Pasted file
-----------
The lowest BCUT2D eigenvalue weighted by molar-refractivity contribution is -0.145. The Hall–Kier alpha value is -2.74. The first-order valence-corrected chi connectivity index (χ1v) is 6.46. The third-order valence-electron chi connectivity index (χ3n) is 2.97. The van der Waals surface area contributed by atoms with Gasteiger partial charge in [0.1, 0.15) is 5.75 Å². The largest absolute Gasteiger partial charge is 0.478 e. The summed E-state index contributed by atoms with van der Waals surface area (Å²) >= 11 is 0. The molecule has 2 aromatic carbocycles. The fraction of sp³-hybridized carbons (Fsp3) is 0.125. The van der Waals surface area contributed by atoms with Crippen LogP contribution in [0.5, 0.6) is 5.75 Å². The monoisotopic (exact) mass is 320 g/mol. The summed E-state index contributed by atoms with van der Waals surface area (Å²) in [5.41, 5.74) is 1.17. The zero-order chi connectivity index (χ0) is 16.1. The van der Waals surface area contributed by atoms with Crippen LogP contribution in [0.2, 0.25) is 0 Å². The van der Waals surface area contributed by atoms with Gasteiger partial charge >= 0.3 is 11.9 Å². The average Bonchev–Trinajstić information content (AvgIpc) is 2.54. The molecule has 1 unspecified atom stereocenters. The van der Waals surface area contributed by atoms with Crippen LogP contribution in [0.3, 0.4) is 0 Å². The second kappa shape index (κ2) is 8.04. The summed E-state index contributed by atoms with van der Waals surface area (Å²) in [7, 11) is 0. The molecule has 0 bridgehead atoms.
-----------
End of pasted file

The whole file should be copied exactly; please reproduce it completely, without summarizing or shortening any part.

The lowest BCUT2D eigenvalue weighted by molar-refractivity contribution is -0.145. The Hall–Kier alpha value is -2.74. The first-order valence-corrected chi connectivity index (χ1v) is 6.46. The third-order valence-electron chi connectivity index (χ3n) is 2.97. The van der Waals surface area contributed by atoms with Gasteiger partial charge in [0.1, 0.15) is 5.75 Å². The largest absolute Gasteiger partial charge is 0.478 e. The summed E-state index contributed by atoms with van der Waals surface area (Å²) >= 11 is 0. The molecule has 2 aromatic carbocycles. The fraction of sp³-hybridized carbons (Fsp3) is 0.125. The van der Waals surface area contributed by atoms with Crippen LogP contribution in [0.5, 0.6) is 5.75 Å². The monoisotopic (exact) mass is 320 g/mol. The summed E-state index contributed by atoms with van der Waals surface area (Å²) in [5.41, 5.74) is 1.17. The zero-order chi connectivity index (χ0) is 16.1. The van der Waals surface area contributed by atoms with Crippen LogP contribution in [0.2, 0.25) is 0 Å². The van der Waals surface area contributed by atoms with Gasteiger partial charge >= 0.3 is 11.9 Å². The average Bonchev–Trinajstić information content (AvgIpc) is 2.54. The molecule has 1 unspecified atom stereocenters. The van der Waals surface area contributed by atoms with Crippen LogP contribution in [0.3, 0.4) is 0 Å². The second kappa shape index (κ2) is 8.04. The summed E-state index contributed by atoms with van der Waals surface area (Å²) in [7, 11) is 0. The molecule has 0 bridgehead atoms.